<li>The cast operator, which can convert from an integral value to a value of any specified numeric type (<a href="5.doc.html#176921">&#167;5.4</a>, <a href="15.doc.html#238146">&#167;15.15</a>)
<a name="17774"></a>
<li>The string concatenation operator <code>+</code> <a href="15.doc.html#39990">(&#167;15.17.1)</a>, which, when given a <code>String</code> operand and an integral operand, will convert the integral operand to a <code>String</code> representing its value in decimal form, and then produce a newly created <code>String</code> that is the concatenation of the two strings
</ul><a name="51025"></a>
Other useful constructors, methods, and constants are predefined in the classes
<code>Integer</code> <a href="javalang.doc6.html#14348">(&#167;20.7)</a>, <code>Long</code> <a href="javalang.doc7.html#46750">(&#167;20.8)</a>, and <code>Character</code> <a href="javalang.doc4.html#14345">(&#167;20.5)</a>.
<p><a name="28057"></a>
If an integer operator other than a shift operator has at least one operand of type <code>long</code>, then the operation is carried out using 64-bit precision, and the result of the numerical operator is of type <code>long</code>. If the other operand is not <code>long</code>, it is first widened <a href="5.doc.html#25222">(&#167;5.1.2)</a> to type <code>long</code> by numeric promotion <a href="5.doc.html#26917">(&#167;5.6)</a>. Otherwise, the operation is carried out using 32-bit precision, and the result of the numerical operator is of type <code>int</code>. If either operand is not an <code>int</code>, it is first widened to type <code>int</code> by numeric promotion.<p>
<a name="9194"></a>
The built-in integer operators do not indicate overflow or underflow in any way. The only numeric operators that can throw an exception <a href="11.doc.html#44043">(&#167;11)</a> are the integer divide operator <code>/</code> <a href="15.doc.html#5047">(&#167;15.16.2)</a> and the integer remainder operator <code>%</code> <a href="15.doc.html#24956">(&#167;15.16.3)</a>, which throw an <code>ArithmeticException</code> if the right-hand operand is zero. <p>
<a name="86654"></a>
The example:<p>
<pre><a name="51117"></a>
class Test {
<a name="51118"></a> public static void main(String[] args) {
<a name="51119"></a> int i = 1000000;
<a name="51254"></a> System.out.println(i * i);
<a name="51216"></a> long l = i;
<a name="86535"></a> System.out.println(l * l);
<a name="86536"></a> System.out.println(20296 / (l - i));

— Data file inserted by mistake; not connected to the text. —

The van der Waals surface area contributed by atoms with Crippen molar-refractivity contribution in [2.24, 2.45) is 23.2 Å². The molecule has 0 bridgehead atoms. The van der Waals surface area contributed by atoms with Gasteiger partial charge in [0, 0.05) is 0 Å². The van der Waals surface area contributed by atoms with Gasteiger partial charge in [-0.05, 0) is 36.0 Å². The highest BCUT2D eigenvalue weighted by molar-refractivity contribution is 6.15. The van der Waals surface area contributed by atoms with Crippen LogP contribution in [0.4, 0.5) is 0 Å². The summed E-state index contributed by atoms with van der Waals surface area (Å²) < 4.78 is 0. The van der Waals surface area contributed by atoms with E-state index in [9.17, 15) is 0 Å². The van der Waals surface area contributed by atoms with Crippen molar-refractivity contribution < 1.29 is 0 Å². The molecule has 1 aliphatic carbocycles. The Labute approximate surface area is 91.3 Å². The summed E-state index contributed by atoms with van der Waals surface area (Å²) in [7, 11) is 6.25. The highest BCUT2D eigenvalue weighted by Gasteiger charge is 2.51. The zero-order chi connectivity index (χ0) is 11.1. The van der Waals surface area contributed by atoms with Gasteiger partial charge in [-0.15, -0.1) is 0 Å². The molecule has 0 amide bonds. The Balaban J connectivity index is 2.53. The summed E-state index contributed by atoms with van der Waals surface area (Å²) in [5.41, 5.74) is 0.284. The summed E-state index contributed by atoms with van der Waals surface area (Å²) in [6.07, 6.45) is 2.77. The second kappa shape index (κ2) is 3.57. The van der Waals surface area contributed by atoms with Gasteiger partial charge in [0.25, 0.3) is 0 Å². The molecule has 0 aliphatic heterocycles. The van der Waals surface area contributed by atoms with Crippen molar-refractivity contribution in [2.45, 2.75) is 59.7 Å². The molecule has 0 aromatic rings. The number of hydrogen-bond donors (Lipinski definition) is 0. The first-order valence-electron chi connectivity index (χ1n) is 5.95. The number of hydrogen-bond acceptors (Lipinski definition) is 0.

<a name="86537"></a> }
<a name="86538"></a>}
</pre><a name="51131"></a>
produces the output:
<p><pre><a name="51149"></a>
-727379968
<a name="51133"></a>1000000000000
</pre><a name="51199"></a>
and then encounters an <code>ArithmeticException</code> in the division by <code>l</code> <code>-</code> <code>i</code>, because
<code>l</code> <code>-</code> <code>i</code> is zero. The first multiplication is performed in 32-bit precision, whereas the
second multiplication is a <code>long</code> multiplication. The value <code>-727379968</code> is the decimal
value of the low 32 bits of the mathematical result, <code>1000000000000</code>, which is
a value too large for type <code>int</code>.
<p><a name="51203"></a>
Any value of any integral type may be cast to or from any numeric type. There are no casts between integral types and the type <code>boolean</code>.<p>
<a name="9208"></a>
<h3>4.2.3 Floating-Point Types and Values</h3>
<a name="87606"></a>
The floating-point types are <code>float</code> and <code>double</code>, representing the single-precision
32-bit and double-precision 64-bit format IEEE 754 values and operations as
specified in <i>IEEE Standard for Binary Floating-Point Arithmetic</i>, ANSI/IEEE
Standard 754-1985 (IEEE, New York).
<p><a name="88071"></a>
The IEEE 754 standard includes not only positive and negative sign-magnitude numbers, but also positive and negative zeros, positive and negative <i>infinities</i>, and a special <i>Not-a-Number </i>(hereafter abbreviated NaN). The NaN value is used to represent the result of certain operations such as dividing zero by zero. NaN constants of both <code>float</code> and <code>double</code> type are predefined as <code>Float.NaN</code> <a href="javalang.doc8.html#1411">(&#167;20.9.5)</a> and <code>Double.NaN</code> <a href="javalang.doc9.html#13844">(&#167;20.10.5)</a>.<p>
<a name="9219"></a>